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Lessons from extreme sports

Written by Ed Reeves on Friday, 09 October 2020. Posted in Leadership, People

Understanding more about what makes businesspeople who they are and what it takes to succeed is a bit of an obsession for me.

Lessons from extreme sports

Understanding more about what makes businesspeople who they are and what it takes to succeed is a bit of an obsession for me. It’s one of my favourite topics of conversation given half a chance. Over the past few columns I’ve touched upon character traits, lessons learned and looked in a little more detail at a few key personalities, Google and Mark Cuban spring to mind. 

In my early twenties I aspired to make a career out of windsurfing. It was all about chasing the waves competitively, all around the world. Sport was the thing I was any good at, leaving school with one A-level and two very disappointed parents. I did not expect to be where I am now, and I most definitely, did not expect to love what I am doing now. 

Curious to discover if there were any links between some of the more risky sports and success in business, I managed to convince my team to sneak in a question about it on one of our surveys of 750 businesspeople which helps us gauge the state of the market. 

The results showed that 50% of Senior Executives and those in Upper Management and 48% of self-employed have participated in extreme sports, compared with just 20% of manual labourers and 31% of office and admin staff who have done so.  

While an average of 33% of those surveyed admitted participating in extreme sports, surprisingly their perception of themselves as risk takers was different, as when asked to rate themselves on a risk scale of 1-10 with 10 being most likely to take risks, 58% rated their risk taking as 6 or above. 

The five most popular extreme sports experienced by those surveyed are Sky diving (28%), Surfing (14%), Gliding (11%), Bungee jumping (8%) and Abseiling (7%). The most popular reasons given for participating are for a thrill or adventure (cited by 26%) and for fun and excitement (cited by 25%). Interestingly, when asked for the reasons for not participating in extreme sports, 50% of those surveyed said they were worried about the risks of physical injury and were afraid. Sadly 15% feared they are just too old for extreme sports.

Interesting stuff, no? I was really pleased to see that so many businesspeople have participated in extreme sports, but I was particularly interested to see a possible link between physical risk taking and business success.  

I think that if you are the type of person who enjoys the thrill of a risky physical activity, despite the dangers, then you are more likely to thrive in the high pressure atmosphere that you get in the higher levels of business, especially if you are running your own business. In windsurfing, when you are losing a race with nothing to lose, you go for broke by sailing outside the obvious course. 

When we set up Moneypenny, it didn’t seem a particularly novel idea, it made perfect sense to Rachel and myself but for the risk-averse banks and loan providers, it was a concept a little too far ahead for them. We sailed outside the obvious course, but this time from the start of the race.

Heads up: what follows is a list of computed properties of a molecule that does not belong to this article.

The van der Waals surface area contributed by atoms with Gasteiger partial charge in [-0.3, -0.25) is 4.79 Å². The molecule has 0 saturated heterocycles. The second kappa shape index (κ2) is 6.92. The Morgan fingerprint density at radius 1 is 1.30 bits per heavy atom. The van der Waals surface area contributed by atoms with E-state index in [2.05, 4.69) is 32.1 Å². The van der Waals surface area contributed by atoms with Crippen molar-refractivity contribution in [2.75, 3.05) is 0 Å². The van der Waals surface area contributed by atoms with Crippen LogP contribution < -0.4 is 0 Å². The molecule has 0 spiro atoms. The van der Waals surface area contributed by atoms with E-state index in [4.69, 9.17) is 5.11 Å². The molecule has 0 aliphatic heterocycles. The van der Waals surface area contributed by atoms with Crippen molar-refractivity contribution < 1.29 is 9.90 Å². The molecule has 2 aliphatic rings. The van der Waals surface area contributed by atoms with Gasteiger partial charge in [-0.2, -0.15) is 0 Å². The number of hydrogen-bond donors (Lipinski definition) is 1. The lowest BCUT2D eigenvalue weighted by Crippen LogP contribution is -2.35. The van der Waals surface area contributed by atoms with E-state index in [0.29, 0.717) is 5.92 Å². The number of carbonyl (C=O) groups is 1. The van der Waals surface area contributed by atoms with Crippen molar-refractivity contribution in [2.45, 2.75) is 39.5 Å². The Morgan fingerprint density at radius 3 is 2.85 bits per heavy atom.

We were utterly penniless. Rachel was pregnant. I broke my leg windsurfing. We worked all the hours possible and wore so many different hats the list is too long to bore you with, but you get the idea. The thing was, we knew that we weren’t in it to stay small, we wanted to grow. And to do that, we had to somehow create ways of doing everything at scale, yet without the funds. Our start-up funding consisted of £5,000 from an aunt and the rest from credit cards and overdrafts. To say it was tough is an understatement. However, because of this we shaped the business to be self-funding out of necessity, and it has stood us in good stead. Today we are the largest business of our type.

In my early days windsurfing I used to catch every wave possible. It was frenetic, extremely tiring, and frustrating. I learnt that success was about choosing only the best waves for me and giving them absolutely everything. Apply this to the business world and it reflects our philosophy of aptitude versus attitude when hiring staff. Choose only the best for your business, and not necessarily the best on paper. Brilliant people can do brilliant things given the best waves to ride.

With business, as with sport, there is no conclusive study categorically stating how much of a person’s success is based on talent and ability, and how much is psychological. There’s a whole lot to read about it, don’t get me wrong. But I do think that there is something to be said about those who play extreme sports and those who succeed. Whether it is a strong sense of self-discipline and determination to conquer the sea or the sheer optimism that you will be able to, people who take risk are bold. But they know that they will get knocked off, they will learn the extent of their abilities, face defeat but will continue to move forwards, regardless. Risk-takers know that success isn’t going to fall into your lap. Sometimes you have to hunt for it. And in that chase, opportunities arise, those best waves, if you like, that may never have been found if they had waited.

That’s how we handle projects at Moneypenny and I think anyone in business can apply the same principles: carefully choose your best wave and then give it everything you’ve got

About the Author

Ed Reeves

Ed Reeves

As co-founder and director of Moneypenny, one of the fastest growing technology businesses of their type, handling 15 million calls and chats annually on behalf of 13,000 businesses. He was a competitive windsurfer, marketeer and graphic designer before launching Moneypenny in 2000.

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